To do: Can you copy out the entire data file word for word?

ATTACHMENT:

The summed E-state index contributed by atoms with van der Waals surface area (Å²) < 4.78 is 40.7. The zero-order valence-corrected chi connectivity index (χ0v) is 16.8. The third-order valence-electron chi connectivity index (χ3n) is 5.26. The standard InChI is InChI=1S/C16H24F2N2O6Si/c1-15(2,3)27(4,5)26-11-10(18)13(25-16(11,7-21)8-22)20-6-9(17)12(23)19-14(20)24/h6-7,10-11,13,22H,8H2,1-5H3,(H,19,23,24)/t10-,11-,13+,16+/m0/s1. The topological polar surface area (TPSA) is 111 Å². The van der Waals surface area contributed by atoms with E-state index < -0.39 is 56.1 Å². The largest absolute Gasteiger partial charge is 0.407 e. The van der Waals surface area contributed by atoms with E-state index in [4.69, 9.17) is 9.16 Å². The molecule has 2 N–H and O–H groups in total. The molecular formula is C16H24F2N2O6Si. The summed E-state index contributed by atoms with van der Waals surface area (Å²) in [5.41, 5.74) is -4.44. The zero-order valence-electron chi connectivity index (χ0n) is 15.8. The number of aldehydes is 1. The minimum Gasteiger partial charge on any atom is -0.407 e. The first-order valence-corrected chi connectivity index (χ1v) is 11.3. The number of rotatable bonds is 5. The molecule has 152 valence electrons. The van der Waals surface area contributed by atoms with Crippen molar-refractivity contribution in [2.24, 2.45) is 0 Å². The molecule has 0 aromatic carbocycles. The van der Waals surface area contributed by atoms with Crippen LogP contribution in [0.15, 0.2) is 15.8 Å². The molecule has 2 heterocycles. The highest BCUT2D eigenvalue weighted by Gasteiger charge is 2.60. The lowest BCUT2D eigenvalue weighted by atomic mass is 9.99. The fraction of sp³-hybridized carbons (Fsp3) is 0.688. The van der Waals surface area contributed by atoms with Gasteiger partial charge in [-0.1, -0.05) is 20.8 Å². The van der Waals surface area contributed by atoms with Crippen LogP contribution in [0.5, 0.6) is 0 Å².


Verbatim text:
The summed E-state index contributed by atoms with van der Waals surface area (Å²) < 4.78 is 40.7. The zero-order valence-corrected chi connectivity index (χ0v) is 16.8. The third-order valence-electron chi connectivity index (χ3n) is 5.26. The standard InChI is InChI=1S/C16H24F2N2O6Si/c1-15(2,3)27(4,5)26-11-10(18)13(25-16(11,7-21)8-22)20-6-9(17)12(23)19-14(20)24/h6-7,10-11,13,22H,8H2,1-5H3,(H,19,23,24)/t10-,11-,13+,16+/m0/s1. The topological polar surface area (TPSA) is 111 Å². The van der Waals surface area contributed by atoms with E-state index < -0.39 is 56.1 Å². The largest absolute Gasteiger partial charge is 0.407 e. The van der Waals surface area contributed by atoms with E-state index in [4.69, 9.17) is 9.16 Å². The molecule has 2 N–H and O–H groups in total. The molecular formula is C16H24F2N2O6Si. The summed E-state index contributed by atoms with van der Waals surface area (Å²) in [5.41, 5.74) is -4.44. The zero-order valence-electron chi connectivity index (χ0n) is 15.8. The number of aldehydes is 1. The minimum Gasteiger partial charge on any atom is -0.407 e. The first-order valence-corrected chi connectivity index (χ1v) is 11.3. The number of rotatable bonds is 5. The molecule has 152 valence electrons. The van der Waals surface area contributed by atoms with Crippen molar-refractivity contribution in [2.24, 2.45) is 0 Å². The molecule has 0 aromatic carbocycles. The van der Waals surface area contributed by atoms with Crippen LogP contribution in [0.15, 0.2) is 15.8 Å². The molecule has 2 heterocycles. The highest BCUT2D eigenvalue weighted by Gasteiger charge is 2.60. The lowest BCUT2D eigenvalue weighted by atomic mass is 9.99. The fraction of sp³-hybridized carbons (Fsp3) is 0.688. The van der Waals surface area contributed by atoms with Gasteiger partial charge in [-0.1, -0.05) is 20.8 Å². The van der Waals surface area contributed by atoms with Crippen LogP contribution in [0.5, 0.6) is 0 Å².